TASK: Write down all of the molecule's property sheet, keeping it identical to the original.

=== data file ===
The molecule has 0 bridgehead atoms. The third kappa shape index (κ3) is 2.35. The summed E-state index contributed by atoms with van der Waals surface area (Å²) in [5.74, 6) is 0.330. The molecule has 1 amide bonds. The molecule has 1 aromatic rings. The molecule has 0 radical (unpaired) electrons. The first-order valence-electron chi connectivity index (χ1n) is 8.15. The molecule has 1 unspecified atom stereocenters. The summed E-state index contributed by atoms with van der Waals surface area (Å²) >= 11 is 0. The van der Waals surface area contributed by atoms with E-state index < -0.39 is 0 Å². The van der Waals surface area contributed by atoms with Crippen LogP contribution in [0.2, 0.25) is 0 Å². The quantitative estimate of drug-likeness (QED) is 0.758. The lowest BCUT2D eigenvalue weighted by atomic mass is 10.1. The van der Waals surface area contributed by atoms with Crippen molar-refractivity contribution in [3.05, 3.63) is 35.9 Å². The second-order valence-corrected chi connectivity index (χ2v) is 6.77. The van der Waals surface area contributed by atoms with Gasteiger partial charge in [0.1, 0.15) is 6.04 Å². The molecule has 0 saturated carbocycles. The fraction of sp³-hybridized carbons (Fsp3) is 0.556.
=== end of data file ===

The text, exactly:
The molecule has 0 bridgehead atoms. The third kappa shape index (κ3) is 2.35. The summed E-state index contributed by atoms with van der Waals surface area (Å²) in [5.74, 6) is 0.330. The molecule has 1 amide bonds. The molecule has 1 aromatic rings. The molecule has 0 radical (unpaired) electrons. The first-order valence-electron chi connectivity index (χ1n) is 8.15. The molecule has 1 unspecified atom stereocenters. The summed E-state index contributed by atoms with van der Waals surface area (Å²) >= 11 is 0. The van der Waals surface area contributed by atoms with E-state index < -0.39 is 0 Å². The van der Waals surface area contributed by atoms with Crippen LogP contribution in [0.2, 0.25) is 0 Å². The quantitative estimate of drug-likeness (QED) is 0.758. The lowest BCUT2D eigenvalue weighted by atomic mass is 10.1. The van der Waals surface area contributed by atoms with Crippen molar-refractivity contribution in [3.05, 3.63) is 35.9 Å². The second-order valence-corrected chi connectivity index (χ2v) is 6.77. The van der Waals surface area contributed by atoms with Gasteiger partial charge in [0.1, 0.15) is 6.04 Å². The molecule has 0 saturated carbocycles. The fraction of sp³-hybridized carbons (Fsp3) is 0.556.